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Hacker hijacks NFT artist DeeKay’s Twitter account, steals $150,000 worth of NFTs from fans

NFT artist DeeKay Kwon had his Twitter account hacked at the finish of previous 7 days by scammers who managed to steal NFTs valued at $150,000 from his followers.

DeeKay Kwon, who is an acclaimed digital artist and animator, explained in a sequence of tweets how the hacker had posted a backlink to what claimed to be an distinctive new NFT selection from Kwon:

“The LetsWalk Collection Airdrop is now reside! Only 1,000 fortunate people are capable to assert! Great luck!”

Some of DeeKay’s just about 180,000 followers clicked on the connection and have been taken to a bogus version of the artist’s real internet site, and in their rush to claim their NFTs accepted transactions that raided their wallets.

In complete, NFTs valued at $150,000 are thought to have been stolen from victims’ wallets.

1 victim, who according to his Twitter profile promises to be a previous engineer at Coinbase, mentioned that he fell for the attack, and had seven NFTs stolen from him.

DeeKay says that they “ordinarily” have two-component authentication (2FA) enabled on their social media accounts, and that their “guess is that 2FA was off for that specific time and was hacked.”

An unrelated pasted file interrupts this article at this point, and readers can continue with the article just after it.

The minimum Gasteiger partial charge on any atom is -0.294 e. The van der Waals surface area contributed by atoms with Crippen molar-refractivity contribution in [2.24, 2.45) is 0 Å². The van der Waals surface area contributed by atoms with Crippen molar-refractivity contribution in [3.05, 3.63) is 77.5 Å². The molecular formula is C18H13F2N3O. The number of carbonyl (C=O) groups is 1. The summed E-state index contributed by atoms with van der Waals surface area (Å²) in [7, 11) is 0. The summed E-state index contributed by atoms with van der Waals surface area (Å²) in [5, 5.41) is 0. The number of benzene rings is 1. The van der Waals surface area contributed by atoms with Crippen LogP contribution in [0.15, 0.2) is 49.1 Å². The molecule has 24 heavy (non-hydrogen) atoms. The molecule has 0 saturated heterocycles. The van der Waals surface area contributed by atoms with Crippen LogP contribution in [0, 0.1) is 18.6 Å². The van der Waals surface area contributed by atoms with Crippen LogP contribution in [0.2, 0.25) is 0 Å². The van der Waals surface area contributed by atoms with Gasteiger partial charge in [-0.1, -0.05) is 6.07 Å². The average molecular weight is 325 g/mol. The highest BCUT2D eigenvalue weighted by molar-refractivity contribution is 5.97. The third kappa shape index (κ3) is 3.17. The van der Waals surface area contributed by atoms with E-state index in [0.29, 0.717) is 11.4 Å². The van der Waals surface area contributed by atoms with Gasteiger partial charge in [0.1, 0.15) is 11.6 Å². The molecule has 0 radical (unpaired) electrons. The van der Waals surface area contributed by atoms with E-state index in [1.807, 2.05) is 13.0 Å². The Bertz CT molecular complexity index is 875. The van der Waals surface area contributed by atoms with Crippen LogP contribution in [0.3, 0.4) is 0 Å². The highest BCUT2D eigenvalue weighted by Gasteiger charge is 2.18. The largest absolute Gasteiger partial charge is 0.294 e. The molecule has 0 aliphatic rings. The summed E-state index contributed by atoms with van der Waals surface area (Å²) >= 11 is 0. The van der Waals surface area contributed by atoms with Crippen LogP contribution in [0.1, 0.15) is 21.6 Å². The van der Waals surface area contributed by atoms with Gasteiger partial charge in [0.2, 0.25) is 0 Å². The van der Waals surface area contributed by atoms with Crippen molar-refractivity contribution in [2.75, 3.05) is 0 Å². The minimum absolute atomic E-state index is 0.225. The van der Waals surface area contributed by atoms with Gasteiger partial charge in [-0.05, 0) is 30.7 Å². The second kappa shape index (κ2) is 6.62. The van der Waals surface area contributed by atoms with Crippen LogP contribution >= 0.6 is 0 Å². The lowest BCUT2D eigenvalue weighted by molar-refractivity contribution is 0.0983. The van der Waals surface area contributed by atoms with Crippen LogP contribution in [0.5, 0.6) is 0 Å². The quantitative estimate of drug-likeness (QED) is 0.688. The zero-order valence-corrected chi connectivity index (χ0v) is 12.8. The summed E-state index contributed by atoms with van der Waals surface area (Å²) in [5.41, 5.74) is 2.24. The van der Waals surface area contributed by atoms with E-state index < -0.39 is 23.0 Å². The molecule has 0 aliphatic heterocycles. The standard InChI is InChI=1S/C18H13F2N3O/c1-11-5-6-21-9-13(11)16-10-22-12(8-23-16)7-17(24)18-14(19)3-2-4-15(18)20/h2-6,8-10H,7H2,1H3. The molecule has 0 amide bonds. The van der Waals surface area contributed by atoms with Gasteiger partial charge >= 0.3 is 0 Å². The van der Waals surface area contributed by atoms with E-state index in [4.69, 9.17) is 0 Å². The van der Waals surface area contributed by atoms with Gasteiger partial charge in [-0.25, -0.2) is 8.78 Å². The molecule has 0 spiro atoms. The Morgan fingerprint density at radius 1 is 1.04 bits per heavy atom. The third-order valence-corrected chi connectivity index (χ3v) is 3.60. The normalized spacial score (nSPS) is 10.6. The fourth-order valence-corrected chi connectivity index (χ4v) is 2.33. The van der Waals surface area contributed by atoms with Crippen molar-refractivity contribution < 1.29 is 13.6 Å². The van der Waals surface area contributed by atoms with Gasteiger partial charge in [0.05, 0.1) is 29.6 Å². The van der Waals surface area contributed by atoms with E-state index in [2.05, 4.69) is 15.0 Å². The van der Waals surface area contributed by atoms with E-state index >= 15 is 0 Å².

Of program, even if that was exact, it won’t completely describe how the artist’s password would have fallen into the palms of the hacker.  Could it be that the artist was phished on their own, or has made the miscalculation of utilizing the same password elsewhere on the web?  And why on earth would another person disable 2FA?

DeeKay tweeted that they hoped to come across some way to compensate those people who experienced been affected by the attack, but that matters are intricate by “given that [a] couple are pretending to be influenced and seeking for options.”

Clearly all people demands to be careful when trusting backlinks shared on social media, and exercise good treatment just before having any steps which might expose particular info or unwittingly transfer belongings to an unauthorised bash.

DeeKay, it appears is putting his religion in karma that the hacker will ultimately get their just desserts:

I genuinely believe in Karma. If you are very good, then you’ll have fortune. If you are evil, you can expect to spend the cost a single way or yet another. Dear hacker, Karma is on your way.